“Being a teacher of color sometimes means being a witness to discipline and contradictions,’’ she wrote. “I chose this picture because the student is sitting in view of a blockade of teachers next to motivational posters that cover the doors of the gym. Punitive school cultures are uncomfortable and unhealthy for teachers and students of color.”

Muslim social studies teacher, Nagla Bedir, a part-time instructor in the Department of Urban Education, chose a map of Middle Eastern countries to symbolize the difficulties she navigates in the classroom.

The power of seeing yourself in classrooms is so important. My colleagues who had Black teachers understood themselves differently from an early age. 

“This image represents the content that as a teacher of color I can risk my job teaching. All of the content that, if my white co-worker taught, the response would be wildly different,’’ explained Bedir, who in 2018  founded a group called Teaching While Muslim to connect with teachers who had also been targeted because of their religion.

“If a teacher of color is teaching about people that look like them, there is this huge pressure to be "neutral" and not seem to be subjective, while that is absolutely not the reality for our white peers,'' she said.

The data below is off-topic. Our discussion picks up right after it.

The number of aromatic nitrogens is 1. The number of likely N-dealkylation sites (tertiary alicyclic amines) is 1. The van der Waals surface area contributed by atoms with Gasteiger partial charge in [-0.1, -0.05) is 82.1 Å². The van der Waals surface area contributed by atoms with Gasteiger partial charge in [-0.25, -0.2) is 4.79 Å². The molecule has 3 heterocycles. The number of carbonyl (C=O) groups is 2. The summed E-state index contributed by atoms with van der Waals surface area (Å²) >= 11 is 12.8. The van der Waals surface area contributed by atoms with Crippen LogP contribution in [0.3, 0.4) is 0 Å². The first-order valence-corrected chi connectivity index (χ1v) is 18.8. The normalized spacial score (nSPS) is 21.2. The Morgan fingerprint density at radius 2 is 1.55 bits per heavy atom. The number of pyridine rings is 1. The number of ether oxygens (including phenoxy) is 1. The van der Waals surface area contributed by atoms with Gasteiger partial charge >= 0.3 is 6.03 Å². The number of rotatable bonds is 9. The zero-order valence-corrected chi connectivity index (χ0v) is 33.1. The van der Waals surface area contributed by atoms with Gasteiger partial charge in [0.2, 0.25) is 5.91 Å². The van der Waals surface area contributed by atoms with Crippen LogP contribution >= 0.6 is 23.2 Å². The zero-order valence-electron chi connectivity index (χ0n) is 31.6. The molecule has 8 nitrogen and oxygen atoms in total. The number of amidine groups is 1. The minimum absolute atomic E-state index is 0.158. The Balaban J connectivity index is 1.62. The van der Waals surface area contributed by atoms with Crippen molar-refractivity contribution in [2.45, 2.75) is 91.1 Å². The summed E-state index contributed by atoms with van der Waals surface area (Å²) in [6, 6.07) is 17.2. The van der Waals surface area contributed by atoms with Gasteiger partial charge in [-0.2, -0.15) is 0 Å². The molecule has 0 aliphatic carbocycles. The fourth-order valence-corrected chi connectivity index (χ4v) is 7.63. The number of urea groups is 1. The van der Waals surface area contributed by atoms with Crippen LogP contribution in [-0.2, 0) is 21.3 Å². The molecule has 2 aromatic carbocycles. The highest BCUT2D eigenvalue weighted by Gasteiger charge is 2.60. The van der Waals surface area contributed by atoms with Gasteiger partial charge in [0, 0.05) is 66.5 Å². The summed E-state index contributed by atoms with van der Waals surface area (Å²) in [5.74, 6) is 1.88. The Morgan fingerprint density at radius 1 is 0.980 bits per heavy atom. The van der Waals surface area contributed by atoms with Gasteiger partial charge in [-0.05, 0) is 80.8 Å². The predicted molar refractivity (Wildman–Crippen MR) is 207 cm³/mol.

Bedir, who teaches in Perth Amboy, also shared a photo of a student’s appreciation letter. “You are funny (kinda) and so hard working,’’ the student wrote. “I hope when you look in the mirror you see that you are more than good enough and you deserve all the happy moments that are sure to come.’’

“More than anything or anyone else in the world - it is my kids that sustain me,’’ wrote Bedir. “They reciprocate the deep love I have for them…they’ve made fun of me, sang with me, cheered me on, and just truly loved me for who I am, no matter what season of life I was in, for these last 10 years.”

As a Black woman, Mawhinney understands the value of having a teacher who looks like you. During her childhood in Sussex County, which is  overwhelmingly white, none of her teachers were Black or brown.

“My early years in school in the 1980s and 1990s, I experienced blatant racism,’’ she remembered. “’The power of seeing yourself in classrooms is so important. My colleagues who had Black teachers understood themselves differently from an early age.  I would have loved myself a little earlier if I had that opportunity.”

“With so many teachers of all backgrounds resigning post-COVID, the challenge of retaining teachers of color is even greater, said Mawhinney.

Bartley-Carter hopes the exhibition will foster an understanding of how teachers of color can thrive. “We need a strong supportive school climate. Feeling invisible or having to prove our self worth chips away at the core of our purpose.  I hope people learn that Black and brown teachers need to feel safe, respected, and encouraged to shine each and every day that they show up for students.”

The exhibition, funded with a $50,000 grant from the Spencer Foundation, will travel to other schools and expand next year to feature additional types of school employees, including school counselors, administrators, and others in the educational field.